Law and War

From Martin Luther King to drone warfare

Craig Jones, School of Geography/Politics/Sociology

Chris Cole, Drone Wars UK.

Wednesday 1 March, 6-7.30pm.

Newcastle University, Daysh Building G.07 (Claremont Road, opposite Great North Museum).


Martin Luther King was awarded an honorary law doctorate by Newcastle University in 1967, and in his acceptance address spoke of how law can be used to reduce violence and cultivate pacific practices: “It may be true that the law cannot make a man love me but it can restrain him from lynching me; and I think that is pretty important also,” he joked. Yet war lawyers working for the US, UK and Israeli governments are being used not to restrain violence, but to enable it, by approving controversial drone strikes that will also kill civilians. These lawyers sit alongside military commanders and sometimes have only 30 seconds to make life and death decisions. This event will ask how we can honour King's legacy by harnessing the power of the law to challenge new practices of warfare and produce cultures of peace.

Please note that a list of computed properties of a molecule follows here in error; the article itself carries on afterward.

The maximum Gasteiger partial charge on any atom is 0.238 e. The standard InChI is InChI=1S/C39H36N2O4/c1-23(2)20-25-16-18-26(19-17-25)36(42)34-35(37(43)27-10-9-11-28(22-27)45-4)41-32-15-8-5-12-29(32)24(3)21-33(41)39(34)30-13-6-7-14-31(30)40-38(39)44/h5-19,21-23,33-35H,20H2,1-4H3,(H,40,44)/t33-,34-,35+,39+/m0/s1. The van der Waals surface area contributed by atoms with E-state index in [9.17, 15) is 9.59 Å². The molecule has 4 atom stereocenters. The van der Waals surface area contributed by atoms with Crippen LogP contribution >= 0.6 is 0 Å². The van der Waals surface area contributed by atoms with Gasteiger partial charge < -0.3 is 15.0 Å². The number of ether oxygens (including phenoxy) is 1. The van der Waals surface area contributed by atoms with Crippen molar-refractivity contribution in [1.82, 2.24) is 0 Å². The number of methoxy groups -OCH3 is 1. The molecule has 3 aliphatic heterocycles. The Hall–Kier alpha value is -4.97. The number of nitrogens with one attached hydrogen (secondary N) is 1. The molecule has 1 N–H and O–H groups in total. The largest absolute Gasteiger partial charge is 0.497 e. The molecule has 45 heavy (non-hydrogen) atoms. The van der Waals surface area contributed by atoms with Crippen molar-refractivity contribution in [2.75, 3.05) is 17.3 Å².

CRAIG JONES is a lecturer at Newcastle University who has recently completed his PhD at University of British Columbia, on the role of war lawyers in drone warfare and lethal targeting operations.

CHRIS COLE is an author and activist, and former chair of Fellowship of Reconciliation, the internationalist Christian peace organisation of which King was a member.

Organised by the Northumbria and Newcastle Universities Martin Luther King Peace Committee, and Newcastle Stop the War.